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Sunday, April 3, 2011

Parade Magazine Highlights Adults with Autism

Previous posts (see, for instance, 2/18/11 and 3/17/11 ) have dealt with the largely-neglected issue of autistic adults. Parade today raises the salience of the topic by profiling Dana Eisman, a 20-year-old ASD woman in Potomac, Maryland:
In the next 15 years, an estimated 500,000 autistic children like Dana will graduate out of school systems in the U.S. and into the unknown. Meaningful programs for them are scarce, and funding even scarcer. “We’re at the moment of truth to address the numbers of children aging into adulthood,” says autism activist Linda Walder Fiddle. “Their lives are hanging over a cliff, and we must not let them fall.”

It’s like a splash of cold water in your face,” says Robin Heyd of New Jersey, whose son Eric is 20. “You’re devastated twice: first, with the diagnosis; then, years later, when you realize that after all the interventions, you still have a kid with autism and you have to plan his future.”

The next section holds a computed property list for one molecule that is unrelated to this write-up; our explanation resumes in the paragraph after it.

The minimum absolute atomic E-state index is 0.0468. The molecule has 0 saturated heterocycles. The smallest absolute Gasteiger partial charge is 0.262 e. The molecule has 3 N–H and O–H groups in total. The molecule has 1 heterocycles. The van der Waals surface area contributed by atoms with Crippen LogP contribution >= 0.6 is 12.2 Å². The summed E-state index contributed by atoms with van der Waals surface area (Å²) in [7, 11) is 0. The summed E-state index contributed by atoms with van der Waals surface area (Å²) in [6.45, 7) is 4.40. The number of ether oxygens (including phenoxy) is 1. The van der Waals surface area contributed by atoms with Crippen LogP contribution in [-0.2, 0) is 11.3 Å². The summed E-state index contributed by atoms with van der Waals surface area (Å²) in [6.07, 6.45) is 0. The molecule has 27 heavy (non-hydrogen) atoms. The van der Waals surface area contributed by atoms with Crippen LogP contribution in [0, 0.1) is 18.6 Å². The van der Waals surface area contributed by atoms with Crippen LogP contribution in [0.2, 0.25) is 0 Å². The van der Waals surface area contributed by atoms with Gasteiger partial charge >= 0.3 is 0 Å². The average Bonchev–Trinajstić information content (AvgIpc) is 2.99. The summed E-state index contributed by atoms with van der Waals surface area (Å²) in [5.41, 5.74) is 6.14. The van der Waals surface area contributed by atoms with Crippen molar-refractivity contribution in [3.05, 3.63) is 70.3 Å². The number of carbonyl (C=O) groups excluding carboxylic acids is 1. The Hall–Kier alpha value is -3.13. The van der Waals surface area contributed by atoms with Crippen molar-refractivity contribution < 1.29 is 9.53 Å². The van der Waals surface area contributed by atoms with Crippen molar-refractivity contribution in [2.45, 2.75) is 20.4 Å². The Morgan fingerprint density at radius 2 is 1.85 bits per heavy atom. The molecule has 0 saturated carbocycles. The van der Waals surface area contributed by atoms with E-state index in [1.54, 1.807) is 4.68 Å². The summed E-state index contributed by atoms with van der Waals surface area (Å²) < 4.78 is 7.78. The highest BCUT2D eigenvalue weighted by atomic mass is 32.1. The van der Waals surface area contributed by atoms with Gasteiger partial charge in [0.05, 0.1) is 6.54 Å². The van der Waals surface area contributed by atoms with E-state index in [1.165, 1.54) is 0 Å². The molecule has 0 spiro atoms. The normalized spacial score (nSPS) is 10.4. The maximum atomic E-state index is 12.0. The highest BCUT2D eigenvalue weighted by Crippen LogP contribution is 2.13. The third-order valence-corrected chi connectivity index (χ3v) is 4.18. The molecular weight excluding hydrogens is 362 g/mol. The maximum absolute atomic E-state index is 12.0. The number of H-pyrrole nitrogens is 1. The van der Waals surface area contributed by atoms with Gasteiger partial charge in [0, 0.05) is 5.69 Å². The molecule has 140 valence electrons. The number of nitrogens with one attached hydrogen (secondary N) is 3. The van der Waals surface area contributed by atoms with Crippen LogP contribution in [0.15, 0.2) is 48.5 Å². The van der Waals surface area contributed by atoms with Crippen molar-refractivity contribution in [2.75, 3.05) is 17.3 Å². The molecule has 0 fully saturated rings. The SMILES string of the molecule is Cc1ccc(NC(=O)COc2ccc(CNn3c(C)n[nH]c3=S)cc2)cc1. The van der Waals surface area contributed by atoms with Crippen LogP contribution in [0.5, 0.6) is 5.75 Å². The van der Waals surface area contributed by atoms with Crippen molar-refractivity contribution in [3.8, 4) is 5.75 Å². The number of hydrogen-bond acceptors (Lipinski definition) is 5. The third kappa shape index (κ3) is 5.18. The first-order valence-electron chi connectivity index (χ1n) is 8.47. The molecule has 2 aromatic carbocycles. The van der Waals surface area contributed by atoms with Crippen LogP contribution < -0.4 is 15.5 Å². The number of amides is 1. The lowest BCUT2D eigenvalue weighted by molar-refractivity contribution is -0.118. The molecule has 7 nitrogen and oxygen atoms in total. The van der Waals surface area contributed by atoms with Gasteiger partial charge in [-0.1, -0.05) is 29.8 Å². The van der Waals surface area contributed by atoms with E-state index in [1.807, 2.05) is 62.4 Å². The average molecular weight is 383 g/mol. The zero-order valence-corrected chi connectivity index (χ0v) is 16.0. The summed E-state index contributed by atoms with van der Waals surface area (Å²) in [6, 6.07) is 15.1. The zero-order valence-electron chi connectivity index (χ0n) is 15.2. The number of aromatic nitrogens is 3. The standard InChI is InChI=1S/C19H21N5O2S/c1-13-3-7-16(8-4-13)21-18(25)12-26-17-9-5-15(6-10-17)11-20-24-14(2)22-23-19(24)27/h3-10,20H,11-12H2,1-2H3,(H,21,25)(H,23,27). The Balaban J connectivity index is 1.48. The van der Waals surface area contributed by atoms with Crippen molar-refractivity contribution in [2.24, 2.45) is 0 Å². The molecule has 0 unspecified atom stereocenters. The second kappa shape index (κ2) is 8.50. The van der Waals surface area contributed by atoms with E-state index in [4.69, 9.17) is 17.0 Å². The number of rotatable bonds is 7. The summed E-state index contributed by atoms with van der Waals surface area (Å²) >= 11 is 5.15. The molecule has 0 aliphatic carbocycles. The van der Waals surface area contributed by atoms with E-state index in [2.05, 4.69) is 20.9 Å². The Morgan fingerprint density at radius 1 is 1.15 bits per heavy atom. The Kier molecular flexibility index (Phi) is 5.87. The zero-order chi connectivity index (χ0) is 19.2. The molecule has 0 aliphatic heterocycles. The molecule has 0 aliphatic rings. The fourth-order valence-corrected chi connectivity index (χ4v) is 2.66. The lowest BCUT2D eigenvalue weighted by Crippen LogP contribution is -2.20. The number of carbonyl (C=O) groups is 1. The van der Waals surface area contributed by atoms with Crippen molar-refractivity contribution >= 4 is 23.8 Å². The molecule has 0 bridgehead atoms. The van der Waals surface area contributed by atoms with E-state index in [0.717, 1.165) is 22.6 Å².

That planning process—which begins during a child’s teenage years—is called “transition,” but many parents can’t tell what exactly they’re transitioning to. Only about 3,500 programs are available nationwide for autistic adults, compared with 14,400 for autistic kids. Some are little more than day care, while -vocational programs may consist of participants working for a company in isolation, doing piecework like shredding paper. “It’s not what we want for our kids,” says Jeff Sell, a vice president of the Autism Society and the father of autistic twins. “The situation in many places is sad, disheartening, and disgusting.”